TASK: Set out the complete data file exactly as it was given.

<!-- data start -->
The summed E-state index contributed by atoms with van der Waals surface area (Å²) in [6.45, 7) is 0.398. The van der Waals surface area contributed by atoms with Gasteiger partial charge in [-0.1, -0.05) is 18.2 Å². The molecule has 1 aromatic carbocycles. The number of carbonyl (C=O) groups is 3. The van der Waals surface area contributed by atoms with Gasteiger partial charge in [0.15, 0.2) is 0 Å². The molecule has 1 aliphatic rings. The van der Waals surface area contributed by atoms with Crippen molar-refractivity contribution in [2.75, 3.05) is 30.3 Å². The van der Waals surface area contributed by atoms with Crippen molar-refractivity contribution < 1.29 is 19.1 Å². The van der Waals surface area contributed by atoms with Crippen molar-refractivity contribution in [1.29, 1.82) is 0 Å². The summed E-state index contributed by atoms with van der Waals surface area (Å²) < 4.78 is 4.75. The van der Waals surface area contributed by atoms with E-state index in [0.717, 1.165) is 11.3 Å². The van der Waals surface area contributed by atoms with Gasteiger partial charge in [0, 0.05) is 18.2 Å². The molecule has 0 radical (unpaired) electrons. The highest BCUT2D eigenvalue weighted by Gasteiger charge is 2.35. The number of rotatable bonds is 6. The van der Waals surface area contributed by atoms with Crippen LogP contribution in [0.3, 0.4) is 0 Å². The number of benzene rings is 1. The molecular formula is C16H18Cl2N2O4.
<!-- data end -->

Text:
The summed E-state index contributed by atoms with van der Waals surface area (Å²) in [6.45, 7) is 0.398. The van der Waals surface area contributed by atoms with Gasteiger partial charge in [-0.1, -0.05) is 18.2 Å². The molecule has 1 aromatic carbocycles. The number of carbonyl (C=O) groups is 3. The van der Waals surface area contributed by atoms with Gasteiger partial charge in [0.15, 0.2) is 0 Å². The molecule has 1 aliphatic rings. The van der Waals surface area contributed by atoms with Crippen molar-refractivity contribution in [2.75, 3.05) is 30.3 Å². The van der Waals surface area contributed by atoms with Crippen molar-refractivity contribution < 1.29 is 19.1 Å². The van der Waals surface area contributed by atoms with Crippen molar-refractivity contribution in [1.29, 1.82) is 0 Å². The summed E-state index contributed by atoms with van der Waals surface area (Å²) < 4.78 is 4.75. The van der Waals surface area contributed by atoms with E-state index in [0.717, 1.165) is 11.3 Å². The van der Waals surface area contributed by atoms with Gasteiger partial charge in [0, 0.05) is 18.2 Å². The molecule has 0 radical (unpaired) electrons. The highest BCUT2D eigenvalue weighted by Gasteiger charge is 2.35. The number of rotatable bonds is 6. The van der Waals surface area contributed by atoms with Crippen LogP contribution in [0.3, 0.4) is 0 Å². The number of benzene rings is 1. The molecular formula is C16H18Cl2N2O4.